West does not constitute a “political subdivision” for purposes of ERISA. The court fully
understands the argument that the UA Board exerts de facto control over Medical West (as the
UA Board controls six of the directorships on Medical West’s eleven-member board), and the
members of the UA Board are public officials.5 Regardless, Medical West satisfies neither prong
The HCA Act establishes that a health care authority is entitled “[t]o exercise all powers granted [by the
statute] . . . , notwithstanding that as a consequence of such exercise of such powers it engages in activities that may
be deemed “anticompetitive” within the contemplation of the antitrust laws of the state or of the United States.” Ala.
Code § 22-21-318(a)(31). The statute continues, providing that “[a]s a basis for the power granted in [the
aforequoted provision], the Legislature hereby: (2) Determines, as an expression of the public policy of the state
with respect to the displacement of competition in the field of health care, that each authority, when exercising its
powers hereunder with respect to the operation and management of health care facilities, acts as an agency or
instrumentality of its authorizing subdivisions and as a political subdivision of the state.” Ala. Code § 22-21-318(c)
(emphasis added). Plaintiff seizes on the preceding language, broadly asserting that “[t]he enabling provision of the
HCA states that a health care authority ‘acts as an agency or instrumentality of its authorizing subdivisions and as a
political subdivision of the state.’ ” (Doc. #26 at 2). However, Plaintiff’s assertion, no doubt intended to sway the
court’s “governmental plan” determination, misunderstands the statute, and fails to acknowledge the context in
which the terms “agency or instrumentality” and “political subdivision” were used. Indeed, the plain language of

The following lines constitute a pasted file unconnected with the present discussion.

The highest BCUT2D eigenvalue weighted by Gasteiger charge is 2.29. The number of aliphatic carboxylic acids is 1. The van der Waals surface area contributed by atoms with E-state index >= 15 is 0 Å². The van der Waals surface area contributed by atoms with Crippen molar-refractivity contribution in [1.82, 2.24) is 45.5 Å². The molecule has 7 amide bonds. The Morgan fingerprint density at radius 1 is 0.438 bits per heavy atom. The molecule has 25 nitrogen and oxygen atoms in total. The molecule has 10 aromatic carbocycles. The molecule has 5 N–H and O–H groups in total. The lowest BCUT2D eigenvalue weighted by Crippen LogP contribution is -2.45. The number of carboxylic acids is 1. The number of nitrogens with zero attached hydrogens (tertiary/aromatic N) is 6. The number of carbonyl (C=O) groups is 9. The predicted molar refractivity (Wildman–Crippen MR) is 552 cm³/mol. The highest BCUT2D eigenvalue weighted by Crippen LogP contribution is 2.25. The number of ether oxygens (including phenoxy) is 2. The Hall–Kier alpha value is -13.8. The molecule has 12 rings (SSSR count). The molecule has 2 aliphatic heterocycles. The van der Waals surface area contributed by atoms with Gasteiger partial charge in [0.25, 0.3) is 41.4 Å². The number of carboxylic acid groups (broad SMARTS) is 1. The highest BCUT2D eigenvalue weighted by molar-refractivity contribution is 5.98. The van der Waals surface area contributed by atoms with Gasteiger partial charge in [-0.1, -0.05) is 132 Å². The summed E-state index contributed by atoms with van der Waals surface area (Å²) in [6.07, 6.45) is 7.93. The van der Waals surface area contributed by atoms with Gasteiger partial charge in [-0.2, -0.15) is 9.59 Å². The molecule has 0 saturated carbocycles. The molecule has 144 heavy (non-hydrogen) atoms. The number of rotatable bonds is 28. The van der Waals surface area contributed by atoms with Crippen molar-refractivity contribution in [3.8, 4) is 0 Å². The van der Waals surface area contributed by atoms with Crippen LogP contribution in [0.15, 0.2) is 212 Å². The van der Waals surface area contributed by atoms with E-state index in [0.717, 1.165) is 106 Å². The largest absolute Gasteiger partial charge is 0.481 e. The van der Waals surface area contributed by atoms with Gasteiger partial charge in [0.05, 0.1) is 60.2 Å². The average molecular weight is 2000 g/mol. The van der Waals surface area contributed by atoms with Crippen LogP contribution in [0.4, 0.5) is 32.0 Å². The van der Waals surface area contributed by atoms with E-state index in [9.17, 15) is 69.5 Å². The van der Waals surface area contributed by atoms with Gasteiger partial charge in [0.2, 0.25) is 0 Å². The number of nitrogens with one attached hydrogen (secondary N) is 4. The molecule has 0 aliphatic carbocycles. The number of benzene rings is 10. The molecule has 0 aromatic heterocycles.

the statute indicates that health care authorities are to be considered governmental entities only for purposes of
antitrust evaluation, so as to allow such authorities to engage in anticompetitive conduct. See Health Care Authority
for Baptist Health v. Davis, 2013 WL 2149493 at *9 (Ala. 2014) (“[I]t is apparent that the legislature has stated than
a health-care authority acts as an agency or instrumentality of its authorizing subdivision and as a political
subdivision of the State only in connection with its engagement in anticompetitive conduct.”). As such, the court
places little weight on the Alabama Legislature’s use of the terms as it relates to the issue presently before the court
and this limitation distinguishes this case from decisions such as Todorov v. DCH Healthcare Auth., 921 F.2d 1438
(11th Cir. 1991) (finding DCH, a hospital organized under the Alabama HCA, was a local governmental entity for
purposes of antitrust analysis). See Askew v. DCH Healthcare Auth., 995 F.2d 1033 (11th Cir.) (same), cert. denied,
510 U.S. 1012 (1993); accord Dellocono v. Thomas Hosp., 894 So. 2d 694, 697 (Ala. Civ. App. 2004) (“It is clear
that the holdings in Askew and Todorov are limited to antitrust cases . . . .”).
Alabama’s Code of Ethics defines public official as: “Any person elected to public office, whether or not
that person has taken office, by the vote of the people at state, county, or municipal level of government or their
instrumentalities, including governmental corporations, and any person appointed to a position at the state, county,
or municipal level of government or their instrumentalities, including governmental corporations. For purposes of
this chapter, a public official includes the chairs and vice-chairs or the equivalent offices of each state political party
as defined in Section 17-13-40. Ala. Code § 36-25-1. The UA Board has two public officials that sit as ex officio
members by virtue of their respective offices, namely, the Governor and the Superintendent of Education of the
State of Alabama. See Board of Trustees of the University of Alabama, Board Manual, art. 1, § 1 (Rev. 2013). The
remaining board members however are elected by the UA Board itself. See id. Three members are elected by the
Board from the congressional district in which the Tuscaloosa campus is located, and two members are elected from
each of the other congressional districts in the State of Alabama. See id. Each trusteeship is subject to confirmation
by the Alabama Senate. See id. at art. 1, § 2. It is undisputed that the UA Board is an instrumentality of the State of
Alabama. It follows that any person elected or appointed by the UA Board and each member of the UA Board is a